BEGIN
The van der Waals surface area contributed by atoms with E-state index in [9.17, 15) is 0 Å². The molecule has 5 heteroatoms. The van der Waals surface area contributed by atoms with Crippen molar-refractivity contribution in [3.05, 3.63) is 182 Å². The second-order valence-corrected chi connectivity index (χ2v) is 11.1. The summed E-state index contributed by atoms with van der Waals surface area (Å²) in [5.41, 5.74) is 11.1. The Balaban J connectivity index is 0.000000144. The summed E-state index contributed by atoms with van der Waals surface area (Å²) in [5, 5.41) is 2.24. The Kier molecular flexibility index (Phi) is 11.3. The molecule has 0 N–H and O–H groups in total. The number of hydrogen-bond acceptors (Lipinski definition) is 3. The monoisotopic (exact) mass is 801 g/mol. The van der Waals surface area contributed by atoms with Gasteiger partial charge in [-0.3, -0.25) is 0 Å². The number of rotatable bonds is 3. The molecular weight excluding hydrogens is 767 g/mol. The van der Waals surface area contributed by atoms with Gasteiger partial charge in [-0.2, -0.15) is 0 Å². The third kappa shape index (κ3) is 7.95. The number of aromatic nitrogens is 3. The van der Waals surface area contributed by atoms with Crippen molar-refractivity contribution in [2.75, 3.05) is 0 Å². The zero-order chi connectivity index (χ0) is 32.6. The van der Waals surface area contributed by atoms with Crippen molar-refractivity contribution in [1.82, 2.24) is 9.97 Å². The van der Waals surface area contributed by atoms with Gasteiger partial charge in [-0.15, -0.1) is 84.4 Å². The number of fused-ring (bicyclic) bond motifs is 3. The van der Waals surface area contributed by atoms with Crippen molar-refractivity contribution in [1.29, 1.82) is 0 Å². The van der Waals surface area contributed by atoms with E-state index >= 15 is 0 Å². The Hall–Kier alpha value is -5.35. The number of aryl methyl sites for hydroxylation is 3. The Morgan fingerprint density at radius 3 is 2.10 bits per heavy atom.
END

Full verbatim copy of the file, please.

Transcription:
The van der Waals surface area contributed by atoms with E-state index in [9.17, 15) is 0 Å². The molecule has 5 heteroatoms. The van der Waals surface area contributed by atoms with Crippen molar-refractivity contribution in [3.05, 3.63) is 182 Å². The second-order valence-corrected chi connectivity index (χ2v) is 11.1. The summed E-state index contributed by atoms with van der Waals surface area (Å²) in [5.41, 5.74) is 11.1. The Balaban J connectivity index is 0.000000144. The summed E-state index contributed by atoms with van der Waals surface area (Å²) in [5, 5.41) is 2.24. The Kier molecular flexibility index (Phi) is 11.3. The molecule has 0 N–H and O–H groups in total. The number of hydrogen-bond acceptors (Lipinski definition) is 3. The monoisotopic (exact) mass is 801 g/mol. The van der Waals surface area contributed by atoms with Gasteiger partial charge in [-0.3, -0.25) is 0 Å². The number of rotatable bonds is 3. The molecular weight excluding hydrogens is 767 g/mol. The van der Waals surface area contributed by atoms with Gasteiger partial charge in [-0.2, -0.15) is 0 Å². The third kappa shape index (κ3) is 7.95. The number of aromatic nitrogens is 3. The van der Waals surface area contributed by atoms with Crippen molar-refractivity contribution in [2.75, 3.05) is 0 Å². The zero-order chi connectivity index (χ0) is 32.6. The van der Waals surface area contributed by atoms with Crippen molar-refractivity contribution in [1.82, 2.24) is 9.97 Å². The van der Waals surface area contributed by atoms with Gasteiger partial charge in [-0.15, -0.1) is 84.4 Å². The number of fused-ring (bicyclic) bond motifs is 3. The van der Waals surface area contributed by atoms with Crippen molar-refractivity contribution in [1.29, 1.82) is 0 Å². The van der Waals surface area contributed by atoms with E-state index >= 15 is 0 Å². The Hall–Kier alpha value is -5.35. The number of aryl methyl sites for hydroxylation is 3. The Morgan fingerprint density at radius 3 is 2.10 bits per heavy atom.